Coordinating Conjunctions in English: And, But and Yet
The English language boasts seven coordinating conjunctions that are immensely useful to scholars who write to disseminate their research. In alphabetical order they are AND, BUT, FOR, OR, NOR, SO, and YET, with the capitalisation used here for clarity only. As their name implies, coordinating conjunctions join two or more clauses, phrases or words in a way that gives equal emphasis and equal syntactic importance to all of the joined elements. This does not mean, however, that coordinating conjunctions cannot express contradiction, progression or effect; indeed, some of them do those very things. It also does not mean that they are always easy to use, particularly for those who are new to writing in English. In the following notes I provide some tips on using AND, BUT and YET, and I offer some examples of correct usage as well.
AND is probably the most commonly used of all coordinating conjunctions. It adds things together, so it is often used to join independent clauses into compound sentences, as in ‘The professor wrote the paper, and his assistant proofread it carefully.’ A comma is often used before the conjunction, but may not be necessary in short sentences, especially when the subject remains the same: ‘The professor wrote the paper last week and this week she submitted it for publication.’ AND can also be used in a list or series such as ‘The professor wrote the paper, edited it carefully and submitted it for publication.’ A comma might be used before the conjunction here if preferred by the author, indicated by guidelines or required for clarity.
BUT joins independent clauses as well, but it expresses a contrast or contradiction between the first and the second clause, as in ‘The professor wrote the paper, but he did not edit it’ or ‘She followed most of the guidelines, but she neglected some of them.’ As a general rule a comma should be used before this conjunction in such constructions, but some authors do so only when the comma is necessary for clarity. Other constructions that use the conjunction BUT do not require a comma, so when it bears the meaning ‘except,’ no comma is needed: ‘The child was so upset when the doll broke that she could do nothing but weep.’ The proverbial ‘It never rains but it pours,’ conveying metaphorically the concept that whenever troubles come they come in droves, is similar in not requiring a comma. If one is added, the meaning changes. ‘It never rains, but it pours’ will be read literally with the meaning that it does not simply rain in whatever place is specified, but pours instead.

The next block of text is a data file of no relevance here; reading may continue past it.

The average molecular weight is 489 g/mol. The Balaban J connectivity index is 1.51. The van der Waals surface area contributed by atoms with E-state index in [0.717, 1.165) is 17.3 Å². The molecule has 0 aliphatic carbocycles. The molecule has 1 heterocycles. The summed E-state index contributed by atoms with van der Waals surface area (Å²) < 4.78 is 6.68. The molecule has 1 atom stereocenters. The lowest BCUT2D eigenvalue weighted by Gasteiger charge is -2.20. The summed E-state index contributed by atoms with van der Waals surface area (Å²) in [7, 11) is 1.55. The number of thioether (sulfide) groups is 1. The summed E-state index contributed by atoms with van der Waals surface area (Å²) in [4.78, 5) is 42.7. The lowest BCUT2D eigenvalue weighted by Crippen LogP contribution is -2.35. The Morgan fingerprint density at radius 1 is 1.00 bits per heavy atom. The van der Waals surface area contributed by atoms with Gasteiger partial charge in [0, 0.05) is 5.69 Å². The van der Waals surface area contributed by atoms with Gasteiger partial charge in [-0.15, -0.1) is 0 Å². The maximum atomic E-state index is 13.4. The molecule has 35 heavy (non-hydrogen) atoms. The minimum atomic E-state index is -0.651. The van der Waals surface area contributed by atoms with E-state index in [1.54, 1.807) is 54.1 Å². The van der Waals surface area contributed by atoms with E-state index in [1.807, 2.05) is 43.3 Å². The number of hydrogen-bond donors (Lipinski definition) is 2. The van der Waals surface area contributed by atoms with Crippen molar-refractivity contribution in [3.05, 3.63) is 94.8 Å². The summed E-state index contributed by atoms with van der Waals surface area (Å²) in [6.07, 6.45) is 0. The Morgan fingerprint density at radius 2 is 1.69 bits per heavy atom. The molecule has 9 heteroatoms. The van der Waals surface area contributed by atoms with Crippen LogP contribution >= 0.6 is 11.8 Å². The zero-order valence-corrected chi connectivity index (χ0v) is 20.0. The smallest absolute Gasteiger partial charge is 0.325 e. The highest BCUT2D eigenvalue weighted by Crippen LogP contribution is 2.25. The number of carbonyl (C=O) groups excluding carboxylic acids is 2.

YET in its role as a conjunction is very similar to BUT. It joins clauses to express a contradictory or contrasting concept that follows the preceding idea in a logical fashion. ‘He always seems to proofread his papers carefully, yet he never catches all the errors’ is a good example of the effective use of YET. Shorter phrases and words can be similarly joined by this conjunction, as in ‘She had a desire for perfection, yet no patience at all’ and ‘He was wise, yet careless.’
Remember when you are using conjunctions that they most correctly appear in the midst of sentences to join other parts of speech. Spoken and informal written English frequently place them at the beginning of sentences, but this is still considered poor style by some readers, such as acquisitions proofreaders and university instructors, and a more formal style is usually required for scholarly writing. It is therefore wise to avoid the use of conjunctions at the beginning of sentences except in rare circumstances for effect, and the rarer such constructions are in your prose, the more effective they will be.
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